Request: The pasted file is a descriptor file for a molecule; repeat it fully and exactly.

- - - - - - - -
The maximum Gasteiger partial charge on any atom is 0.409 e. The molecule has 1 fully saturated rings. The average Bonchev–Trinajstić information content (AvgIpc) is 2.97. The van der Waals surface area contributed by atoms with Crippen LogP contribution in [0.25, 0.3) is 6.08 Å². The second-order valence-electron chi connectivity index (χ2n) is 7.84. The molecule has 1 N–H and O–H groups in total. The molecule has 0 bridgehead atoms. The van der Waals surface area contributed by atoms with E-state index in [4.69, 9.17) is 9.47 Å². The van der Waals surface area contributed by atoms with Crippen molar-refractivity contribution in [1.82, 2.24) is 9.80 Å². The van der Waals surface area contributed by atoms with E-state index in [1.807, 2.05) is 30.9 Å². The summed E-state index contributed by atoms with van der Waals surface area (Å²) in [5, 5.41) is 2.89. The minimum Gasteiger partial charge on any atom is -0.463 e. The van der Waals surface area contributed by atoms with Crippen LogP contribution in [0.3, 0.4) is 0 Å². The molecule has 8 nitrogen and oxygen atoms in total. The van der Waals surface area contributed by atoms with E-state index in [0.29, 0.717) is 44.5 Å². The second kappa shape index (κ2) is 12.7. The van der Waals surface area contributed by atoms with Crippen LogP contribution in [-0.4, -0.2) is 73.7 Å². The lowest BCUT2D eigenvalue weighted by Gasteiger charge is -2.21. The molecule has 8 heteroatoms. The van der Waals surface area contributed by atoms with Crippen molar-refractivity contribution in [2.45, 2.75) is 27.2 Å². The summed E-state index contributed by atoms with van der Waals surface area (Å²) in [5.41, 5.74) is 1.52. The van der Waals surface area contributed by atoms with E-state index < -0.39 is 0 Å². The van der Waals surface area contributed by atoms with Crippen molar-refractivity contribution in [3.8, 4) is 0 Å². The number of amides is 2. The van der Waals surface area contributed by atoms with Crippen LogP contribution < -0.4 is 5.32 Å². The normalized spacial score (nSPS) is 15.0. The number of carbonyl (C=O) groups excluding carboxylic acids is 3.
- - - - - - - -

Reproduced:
The maximum Gasteiger partial charge on any atom is 0.409 e. The molecule has 1 fully saturated rings. The average Bonchev–Trinajstić information content (AvgIpc) is 2.97. The van der Waals surface area contributed by atoms with Crippen LogP contribution in [0.25, 0.3) is 6.08 Å². The second-order valence-electron chi connectivity index (χ2n) is 7.84. The molecule has 1 N–H and O–H groups in total. The molecule has 0 bridgehead atoms. The van der Waals surface area contributed by atoms with E-state index in [4.69, 9.17) is 9.47 Å². The van der Waals surface area contributed by atoms with Crippen molar-refractivity contribution in [1.82, 2.24) is 9.80 Å². The van der Waals surface area contributed by atoms with E-state index in [1.807, 2.05) is 30.9 Å². The summed E-state index contributed by atoms with van der Waals surface area (Å²) in [5, 5.41) is 2.89. The minimum Gasteiger partial charge on any atom is -0.463 e. The van der Waals surface area contributed by atoms with Crippen LogP contribution in [0.3, 0.4) is 0 Å². The molecule has 8 nitrogen and oxygen atoms in total. The van der Waals surface area contributed by atoms with E-state index in [0.29, 0.717) is 44.5 Å². The second kappa shape index (κ2) is 12.7. The van der Waals surface area contributed by atoms with Crippen LogP contribution in [-0.4, -0.2) is 73.7 Å². The lowest BCUT2D eigenvalue weighted by Gasteiger charge is -2.21. The molecule has 8 heteroatoms. The van der Waals surface area contributed by atoms with Crippen molar-refractivity contribution in [2.45, 2.75) is 27.2 Å². The summed E-state index contributed by atoms with van der Waals surface area (Å²) in [5.41, 5.74) is 1.52. The van der Waals surface area contributed by atoms with E-state index < -0.39 is 0 Å². The van der Waals surface area contributed by atoms with Crippen molar-refractivity contribution in [3.8, 4) is 0 Å². The number of amides is 2. The van der Waals surface area contributed by atoms with Crippen LogP contribution < -0.4 is 5.32 Å². The normalized spacial score (nSPS) is 15.0. The number of carbonyl (C=O) groups excluding carboxylic acids is 3.